So everything you need to know about writing a successful series.




If you want to learn how to get down inside character’s heads and stay there, this workshop teaches you that and so much more. And if critiques tell you your setting seems thin, you need this workshop.

An intense craft workshop that will help you learn how to develop memorable characters, memorable settings, and learn how to write multiple characters that can be told apart. Gain control over your own characters and learn the techniques that make a character and the setting around each character come alive to a reader.

Taught for six years here on the coast, but now has moved online.




A sentence-by-sentence, clause-by-clause look at how you can write fiction, characters, settings, and plots with depth. Your writing, your characters, your fiction will take a huge jump forward with this workshop.

This workshop goes hand-in-hand with the Character Voice workshop and the Pacing workshop. Writing With Depth workshop adds in a third and final part to the puzzle of making characters and stories have real power that holds readers in your stories. And you can take the workshops in any order. They all just add to each other.

Last fall, Kris and I did a workshop called “Strengths” that looked at writers’ work up close and helped them, we hope, understand where they are strong, and where they need work. Almost everyone who took that class needed work consistency developing characters at a deeper level. But how?

In the Character Voice workshop, both here at the coast and now online, I often told writers they were just skimming over the surface and they needed to stay down in character’s heads more. But how?

The Writing With Depth workshop shows you exactly how.

Kris and I have finally worked out a way to get down into the details to show you exactly how to add depth to your characters and your work without hurting your plotting or your pacing.

Not a theory workshop. We show you directly how to do it and you practice it and get feedback from us on how to make your work even deeper.



Ever wonder how a writer makes you stay up all night reading? And sometimes when the story doesn’t really hold you? This workshop teaches you the tricks and skills that will keep your story moving at the pace you want it to move.

From writing slow family scenes to fast action scenes, you will gain the control of the reader that you always wondered about.

This will cover a vast amount of information and writing techniques. From short stories to novels and series novels, this class applies to everything you will need to know about how to keep a story moving and the readers turning pages.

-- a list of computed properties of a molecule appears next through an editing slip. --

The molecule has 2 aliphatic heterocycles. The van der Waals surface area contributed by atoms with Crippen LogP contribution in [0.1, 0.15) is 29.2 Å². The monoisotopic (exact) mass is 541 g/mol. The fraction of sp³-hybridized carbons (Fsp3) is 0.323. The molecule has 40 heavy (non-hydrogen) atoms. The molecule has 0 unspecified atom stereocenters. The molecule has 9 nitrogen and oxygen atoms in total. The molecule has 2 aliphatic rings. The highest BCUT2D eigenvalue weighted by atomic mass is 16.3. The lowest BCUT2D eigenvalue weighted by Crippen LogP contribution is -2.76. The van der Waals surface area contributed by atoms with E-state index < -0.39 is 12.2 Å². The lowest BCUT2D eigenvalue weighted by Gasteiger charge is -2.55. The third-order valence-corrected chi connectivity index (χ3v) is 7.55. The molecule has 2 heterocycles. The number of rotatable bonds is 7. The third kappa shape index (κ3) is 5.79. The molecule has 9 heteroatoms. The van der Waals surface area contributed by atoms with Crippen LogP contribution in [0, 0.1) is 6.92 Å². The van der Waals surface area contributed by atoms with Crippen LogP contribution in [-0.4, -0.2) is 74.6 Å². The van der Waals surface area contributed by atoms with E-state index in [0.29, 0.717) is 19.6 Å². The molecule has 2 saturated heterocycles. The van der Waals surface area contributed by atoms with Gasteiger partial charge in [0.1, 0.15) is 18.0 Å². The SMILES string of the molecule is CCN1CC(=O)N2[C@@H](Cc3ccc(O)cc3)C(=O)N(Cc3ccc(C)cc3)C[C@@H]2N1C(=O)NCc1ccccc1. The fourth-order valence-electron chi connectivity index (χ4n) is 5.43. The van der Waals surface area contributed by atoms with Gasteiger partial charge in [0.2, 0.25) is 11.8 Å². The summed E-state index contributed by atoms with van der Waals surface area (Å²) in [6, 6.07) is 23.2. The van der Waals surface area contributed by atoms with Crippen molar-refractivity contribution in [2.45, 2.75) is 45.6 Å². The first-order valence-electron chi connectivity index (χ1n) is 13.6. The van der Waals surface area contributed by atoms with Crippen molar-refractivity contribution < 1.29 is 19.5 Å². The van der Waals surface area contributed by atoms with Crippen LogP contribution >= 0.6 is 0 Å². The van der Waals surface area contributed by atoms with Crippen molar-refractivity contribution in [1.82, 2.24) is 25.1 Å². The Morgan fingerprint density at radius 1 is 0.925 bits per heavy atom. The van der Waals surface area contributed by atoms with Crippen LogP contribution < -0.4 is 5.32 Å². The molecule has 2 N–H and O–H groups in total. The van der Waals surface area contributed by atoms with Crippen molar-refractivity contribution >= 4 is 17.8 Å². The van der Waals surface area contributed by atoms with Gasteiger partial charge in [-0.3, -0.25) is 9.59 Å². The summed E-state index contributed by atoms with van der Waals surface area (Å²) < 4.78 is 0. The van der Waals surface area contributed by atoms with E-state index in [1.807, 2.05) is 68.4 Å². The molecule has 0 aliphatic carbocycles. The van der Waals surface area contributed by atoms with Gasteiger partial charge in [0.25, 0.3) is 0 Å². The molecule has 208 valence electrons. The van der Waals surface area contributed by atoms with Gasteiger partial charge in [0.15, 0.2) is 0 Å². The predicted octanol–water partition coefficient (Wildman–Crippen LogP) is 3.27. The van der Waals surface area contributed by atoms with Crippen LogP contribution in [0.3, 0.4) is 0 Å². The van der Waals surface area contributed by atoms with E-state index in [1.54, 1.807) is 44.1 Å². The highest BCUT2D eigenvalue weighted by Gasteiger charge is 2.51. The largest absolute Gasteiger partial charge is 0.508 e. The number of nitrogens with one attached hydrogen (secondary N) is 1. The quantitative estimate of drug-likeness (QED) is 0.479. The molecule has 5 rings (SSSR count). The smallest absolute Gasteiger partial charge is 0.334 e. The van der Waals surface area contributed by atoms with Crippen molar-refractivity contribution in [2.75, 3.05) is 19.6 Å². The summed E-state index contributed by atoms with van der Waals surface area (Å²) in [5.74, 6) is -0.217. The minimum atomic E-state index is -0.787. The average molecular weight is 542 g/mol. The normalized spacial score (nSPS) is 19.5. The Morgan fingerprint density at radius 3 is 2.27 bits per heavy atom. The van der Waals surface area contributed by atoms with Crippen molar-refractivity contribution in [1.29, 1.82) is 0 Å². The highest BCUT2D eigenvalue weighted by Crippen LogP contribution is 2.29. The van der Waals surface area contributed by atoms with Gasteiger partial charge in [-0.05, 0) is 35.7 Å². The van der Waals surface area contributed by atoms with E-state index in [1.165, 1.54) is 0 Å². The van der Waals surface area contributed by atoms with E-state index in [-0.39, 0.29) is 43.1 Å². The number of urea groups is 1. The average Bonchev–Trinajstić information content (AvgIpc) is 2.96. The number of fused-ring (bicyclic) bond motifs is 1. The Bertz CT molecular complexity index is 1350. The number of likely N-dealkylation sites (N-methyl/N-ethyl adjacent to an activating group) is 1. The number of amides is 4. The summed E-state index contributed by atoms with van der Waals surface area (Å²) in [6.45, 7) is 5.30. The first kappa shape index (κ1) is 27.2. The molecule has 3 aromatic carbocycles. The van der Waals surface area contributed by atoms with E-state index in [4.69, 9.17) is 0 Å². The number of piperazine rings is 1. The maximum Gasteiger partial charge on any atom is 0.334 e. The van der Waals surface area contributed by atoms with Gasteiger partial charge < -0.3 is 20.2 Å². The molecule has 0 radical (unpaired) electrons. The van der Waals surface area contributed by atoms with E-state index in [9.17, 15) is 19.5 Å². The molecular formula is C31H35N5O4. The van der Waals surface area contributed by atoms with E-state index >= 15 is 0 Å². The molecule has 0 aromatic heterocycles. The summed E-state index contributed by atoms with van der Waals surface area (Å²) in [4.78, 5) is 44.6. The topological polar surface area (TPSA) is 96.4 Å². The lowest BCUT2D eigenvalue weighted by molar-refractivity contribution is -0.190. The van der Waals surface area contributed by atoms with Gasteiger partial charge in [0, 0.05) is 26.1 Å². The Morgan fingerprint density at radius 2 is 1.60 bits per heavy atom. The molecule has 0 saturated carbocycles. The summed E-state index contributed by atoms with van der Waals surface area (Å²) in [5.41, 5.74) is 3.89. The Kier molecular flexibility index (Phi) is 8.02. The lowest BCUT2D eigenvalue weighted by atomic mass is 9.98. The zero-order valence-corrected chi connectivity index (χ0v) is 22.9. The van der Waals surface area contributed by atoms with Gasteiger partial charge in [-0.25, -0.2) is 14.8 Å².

How to keep a reader reading from chapter to chapter and from scene to scene.

There are many ways besides the standard “hero hanging from a cliff” that the name of the technique is named after. In fact, there are six major cliffhangers and each week in this course will cover another way to keep your readers hooked into your stories. It will also cover how to speed up your stories and even understand when a scene or chapter should end.

Understanding how to use the major cliffhanger techniques will jump your sales and keep readers coming back to your work.



Maybe the most important workshop we do.

This workshop will teach you how to write great ad copy for your stories and novels. Name value, then covers, then ad copy are the top three things readers look at before sampling your book.

This course will teach you how to write ad copy for electronic sales, for cover letters to editors, for catalog copy to bookstores, and also back cover copy for your books. This skill that takes time to learn and this workshop will get you on the road to selling more books and stories.





Writers seldom know what genre they write in. Every wonder why your book isn’t selling well?

Maybe it’s because you put your book on the wrong electronic shelf. Not only will this workshop teach you how to identify genres, but also will teach you the structure of all the major genres. That way if you decide to write a story or a novel in a certain genre, you will understand what you need to do.

This workshop goes down inside the structure of each genre and many subgenres. You will understand genre when you finish this workshop.


How to generate ideas for stories and then how to turn the ideas into solid stories. Professional writers never wait for the muse.